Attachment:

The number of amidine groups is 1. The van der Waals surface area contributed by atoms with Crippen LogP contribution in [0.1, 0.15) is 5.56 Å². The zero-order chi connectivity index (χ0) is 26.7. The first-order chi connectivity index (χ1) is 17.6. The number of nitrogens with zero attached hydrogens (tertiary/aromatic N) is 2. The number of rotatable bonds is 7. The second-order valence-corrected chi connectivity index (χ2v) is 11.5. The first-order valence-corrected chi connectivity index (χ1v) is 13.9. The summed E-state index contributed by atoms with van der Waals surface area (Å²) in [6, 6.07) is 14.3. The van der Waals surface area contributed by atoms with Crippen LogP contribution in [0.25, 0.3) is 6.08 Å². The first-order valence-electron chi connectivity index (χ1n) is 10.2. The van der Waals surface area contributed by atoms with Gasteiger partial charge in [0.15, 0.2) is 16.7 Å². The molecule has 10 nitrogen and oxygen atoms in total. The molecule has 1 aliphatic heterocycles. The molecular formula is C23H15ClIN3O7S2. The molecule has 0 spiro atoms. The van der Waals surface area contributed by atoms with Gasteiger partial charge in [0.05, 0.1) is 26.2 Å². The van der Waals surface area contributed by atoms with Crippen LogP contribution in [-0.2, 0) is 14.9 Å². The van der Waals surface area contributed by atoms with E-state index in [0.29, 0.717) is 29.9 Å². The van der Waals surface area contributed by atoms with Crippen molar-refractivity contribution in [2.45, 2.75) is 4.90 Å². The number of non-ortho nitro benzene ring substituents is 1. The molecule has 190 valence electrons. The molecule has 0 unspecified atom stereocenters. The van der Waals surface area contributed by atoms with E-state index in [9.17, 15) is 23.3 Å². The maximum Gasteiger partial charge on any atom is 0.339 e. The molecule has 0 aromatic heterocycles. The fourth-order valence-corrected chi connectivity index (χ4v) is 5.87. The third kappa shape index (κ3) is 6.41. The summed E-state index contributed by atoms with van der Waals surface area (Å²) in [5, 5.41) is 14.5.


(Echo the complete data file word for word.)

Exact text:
The number of amidine groups is 1. The van der Waals surface area contributed by atoms with Crippen LogP contribution in [0.1, 0.15) is 5.56 Å². The zero-order chi connectivity index (χ0) is 26.7. The first-order chi connectivity index (χ1) is 17.6. The number of nitrogens with zero attached hydrogens (tertiary/aromatic N) is 2. The number of rotatable bonds is 7. The second-order valence-corrected chi connectivity index (χ2v) is 11.5. The first-order valence-corrected chi connectivity index (χ1v) is 13.9. The summed E-state index contributed by atoms with van der Waals surface area (Å²) in [6, 6.07) is 14.3. The van der Waals surface area contributed by atoms with Crippen LogP contribution in [0.25, 0.3) is 6.08 Å². The first-order valence-electron chi connectivity index (χ1n) is 10.2. The van der Waals surface area contributed by atoms with Gasteiger partial charge in [0.15, 0.2) is 16.7 Å². The molecule has 10 nitrogen and oxygen atoms in total. The molecule has 1 aliphatic heterocycles. The molecular formula is C23H15ClIN3O7S2. The molecule has 0 spiro atoms. The van der Waals surface area contributed by atoms with Gasteiger partial charge in [0.05, 0.1) is 26.2 Å². The van der Waals surface area contributed by atoms with Crippen LogP contribution in [-0.2, 0) is 14.9 Å². The van der Waals surface area contributed by atoms with E-state index in [0.29, 0.717) is 29.9 Å². The van der Waals surface area contributed by atoms with Crippen molar-refractivity contribution in [2.45, 2.75) is 4.90 Å². The number of non-ortho nitro benzene ring substituents is 1. The molecule has 190 valence electrons. The molecule has 0 unspecified atom stereocenters. The van der Waals surface area contributed by atoms with E-state index in [9.17, 15) is 23.3 Å². The maximum Gasteiger partial charge on any atom is 0.339 e. The molecule has 0 aromatic heterocycles. The fourth-order valence-corrected chi connectivity index (χ4v) is 5.87. The third kappa shape index (κ3) is 6.41. The summed E-state index contributed by atoms with van der Waals surface area (Å²) in [5, 5.41) is 14.5.